Kennedy was a voracious reader whose love of books helped him understand how the world worked, according to JFK biographer and confidant Arthur M. Schlesinger Jr. “He read mostly history and biography, American and English,” recalled Schlesinger. He noted that Kennedy’s reading helped cultivate “a moderate and dispassionate mind, committed to the arts of government, persuaded of the inevitability of change but distrustful of comprehensive plans and grandiose abstractions, skeptical of excess but admiring of purpose, determined above all to be effective.”
Harry S. Truman, historian David McCullough has observed, was also a great reader, absorbing volumes of history that convinced him of the power of strong individual leadership in shaping human destiny. Theodore Roosevelt, perhaps the modern presidency’s biggest bibliophile, read anywhere and everywhere. Combing the volumes of bird artist John James Audubon no doubt helped deepen TR’s appreciation of wilderness areas, inspiring his role as a champion of national parks.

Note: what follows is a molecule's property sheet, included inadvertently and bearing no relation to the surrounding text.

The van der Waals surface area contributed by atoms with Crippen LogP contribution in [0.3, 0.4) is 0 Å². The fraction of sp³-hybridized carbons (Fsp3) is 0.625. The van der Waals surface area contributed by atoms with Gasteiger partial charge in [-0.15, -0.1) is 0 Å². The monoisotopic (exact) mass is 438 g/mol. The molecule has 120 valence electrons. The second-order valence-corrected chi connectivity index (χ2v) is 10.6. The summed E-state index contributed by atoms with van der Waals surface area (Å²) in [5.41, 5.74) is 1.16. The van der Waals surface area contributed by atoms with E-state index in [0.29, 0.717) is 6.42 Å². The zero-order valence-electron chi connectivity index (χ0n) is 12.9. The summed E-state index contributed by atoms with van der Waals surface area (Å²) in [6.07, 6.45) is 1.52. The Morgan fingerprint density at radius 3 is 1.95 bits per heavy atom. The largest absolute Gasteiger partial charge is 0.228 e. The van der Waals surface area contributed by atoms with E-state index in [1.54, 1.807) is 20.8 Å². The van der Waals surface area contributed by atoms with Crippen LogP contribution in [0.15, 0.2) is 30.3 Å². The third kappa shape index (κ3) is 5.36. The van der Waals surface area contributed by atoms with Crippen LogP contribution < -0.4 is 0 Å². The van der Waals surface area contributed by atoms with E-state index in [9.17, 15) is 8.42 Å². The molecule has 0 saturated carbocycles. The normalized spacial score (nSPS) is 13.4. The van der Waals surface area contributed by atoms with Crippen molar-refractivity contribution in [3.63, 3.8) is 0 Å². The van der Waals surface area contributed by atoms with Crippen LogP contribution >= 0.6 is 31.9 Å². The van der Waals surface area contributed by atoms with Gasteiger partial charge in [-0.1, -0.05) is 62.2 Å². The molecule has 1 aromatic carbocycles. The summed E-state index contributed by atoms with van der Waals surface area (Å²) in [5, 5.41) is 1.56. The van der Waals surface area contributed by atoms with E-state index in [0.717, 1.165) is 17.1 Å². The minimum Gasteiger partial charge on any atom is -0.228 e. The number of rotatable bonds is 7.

Lincoln’s love of Shakespeare sharpened his eloquence as a public speaker, helping to shape the rhetorical brilliance he used to save the Union. Shakespeare also cultivated Lincoln’s keen eye for human foibles, a valuable asset for any leader.
Thomas Jefferson’s wide reading nourished the intellect behind the Declaration of Independence. “I cannot live without books,” he wrote to another former president and equally avid reader, John Adams, late in life.